Introducing collects

During my studies of Reformed worship in seminary, I was introduced to something called the “collect,” a particular form of prayer. At my professor’s recommendation, I picked up a book titled The Collects of Thomas Cranmer, edited by C. Frederick Barbee and Paul F. M. Zahl, and have found this form of prayer to be eminently useful in my own prayer life.

A collect is a short prayer made up (usually) of five parts. The following is a well-known collect that will enable us to identify each of the parts:

“Almighty God, unto whom all hearts are open, all desires known, and from whom no secrets are hid, cleanse the thoughts of our hearts by the inspiration of thy Holy Spirit, that we may perfectly love thee, and worthily magnify thy holy name, through Jesus Christ our Lord, Amen.”

Notice the five elements:

1. The Address. This is a name or title of God that He has revealed to us, in this case, “Almighty God.”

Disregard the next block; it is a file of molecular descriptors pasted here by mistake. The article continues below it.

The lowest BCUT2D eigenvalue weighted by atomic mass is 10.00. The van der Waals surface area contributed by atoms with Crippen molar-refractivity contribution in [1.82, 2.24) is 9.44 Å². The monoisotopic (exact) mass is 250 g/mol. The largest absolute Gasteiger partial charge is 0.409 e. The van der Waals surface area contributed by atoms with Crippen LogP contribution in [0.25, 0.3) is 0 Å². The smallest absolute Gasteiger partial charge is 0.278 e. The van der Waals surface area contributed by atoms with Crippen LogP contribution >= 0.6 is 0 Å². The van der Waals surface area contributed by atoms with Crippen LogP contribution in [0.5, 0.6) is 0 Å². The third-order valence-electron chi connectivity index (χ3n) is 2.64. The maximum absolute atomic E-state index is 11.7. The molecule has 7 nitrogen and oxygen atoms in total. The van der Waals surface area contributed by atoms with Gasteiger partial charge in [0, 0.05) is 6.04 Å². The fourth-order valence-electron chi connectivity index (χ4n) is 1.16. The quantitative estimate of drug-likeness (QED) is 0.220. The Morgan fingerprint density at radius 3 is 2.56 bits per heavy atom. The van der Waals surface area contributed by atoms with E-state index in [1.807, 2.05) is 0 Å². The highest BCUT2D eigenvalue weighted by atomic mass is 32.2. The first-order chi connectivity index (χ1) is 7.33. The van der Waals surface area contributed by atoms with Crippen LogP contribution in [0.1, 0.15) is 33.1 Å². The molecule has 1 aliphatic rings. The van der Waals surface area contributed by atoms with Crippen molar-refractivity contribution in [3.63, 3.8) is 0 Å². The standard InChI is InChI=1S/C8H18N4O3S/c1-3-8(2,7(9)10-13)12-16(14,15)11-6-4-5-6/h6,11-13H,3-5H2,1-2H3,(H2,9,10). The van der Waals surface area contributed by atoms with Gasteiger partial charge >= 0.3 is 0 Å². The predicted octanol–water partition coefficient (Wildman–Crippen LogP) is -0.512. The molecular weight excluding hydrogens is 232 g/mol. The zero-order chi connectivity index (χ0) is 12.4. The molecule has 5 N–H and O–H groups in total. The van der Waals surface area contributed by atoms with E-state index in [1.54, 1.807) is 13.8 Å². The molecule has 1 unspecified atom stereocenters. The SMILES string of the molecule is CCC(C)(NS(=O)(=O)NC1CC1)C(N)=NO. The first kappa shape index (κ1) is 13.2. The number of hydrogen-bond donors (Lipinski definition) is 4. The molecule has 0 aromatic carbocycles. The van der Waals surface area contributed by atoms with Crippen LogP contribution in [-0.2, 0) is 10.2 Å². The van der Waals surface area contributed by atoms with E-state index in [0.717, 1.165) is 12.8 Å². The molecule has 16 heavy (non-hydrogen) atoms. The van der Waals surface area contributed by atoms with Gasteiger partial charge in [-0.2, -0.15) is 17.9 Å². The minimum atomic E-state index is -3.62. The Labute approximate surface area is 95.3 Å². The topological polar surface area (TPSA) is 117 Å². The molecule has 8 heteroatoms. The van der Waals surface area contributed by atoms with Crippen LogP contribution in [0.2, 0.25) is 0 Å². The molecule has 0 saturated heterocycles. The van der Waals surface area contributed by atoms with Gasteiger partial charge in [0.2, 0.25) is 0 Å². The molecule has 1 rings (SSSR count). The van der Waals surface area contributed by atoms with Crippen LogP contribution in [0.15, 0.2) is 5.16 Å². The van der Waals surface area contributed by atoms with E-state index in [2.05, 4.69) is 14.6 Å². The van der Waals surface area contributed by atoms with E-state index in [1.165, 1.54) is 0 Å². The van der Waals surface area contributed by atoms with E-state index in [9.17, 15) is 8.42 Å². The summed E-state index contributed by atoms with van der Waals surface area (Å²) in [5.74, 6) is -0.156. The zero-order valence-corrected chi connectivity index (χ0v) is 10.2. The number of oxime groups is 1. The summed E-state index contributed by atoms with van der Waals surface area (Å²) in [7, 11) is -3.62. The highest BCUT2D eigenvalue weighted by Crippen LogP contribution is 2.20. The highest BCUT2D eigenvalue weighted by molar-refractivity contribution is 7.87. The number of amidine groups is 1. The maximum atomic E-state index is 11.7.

2. The Acknowledgment. This is a quality or attribute of God upon which the petition to follow is based. The petition in the above collect is for cleansing of thoughts, so the particular qualities of God that are noted relate to His omniscience (His knowing all things, including the thoughts of our hearts).

3. The Petition. This is the precise thing asked for (a specific need). In the above instance, it is cleansing of our thoughts by the inspiration of the Holy Spirit.

4. The Aspiration. This part is generally introduced by the word “that” and discloses the purpose for which we ask the petition. Here, we desire perfectly to love God and worthily to magnify His holy name; this is the purpose for which we ask His cleansing of our thoughts.

5. The Pleading. Finally, we plead the mediation of our Lord Jesus Christ. All prayer for all things must be made in His worthy name: “through Jesus Christ our Lord.”

I hope to put up a number of collects in the coming months, and I would encourage readers to consider writing and praying their own collects as a way of introducing fresh order, clarity, and beauty into their private prayers.

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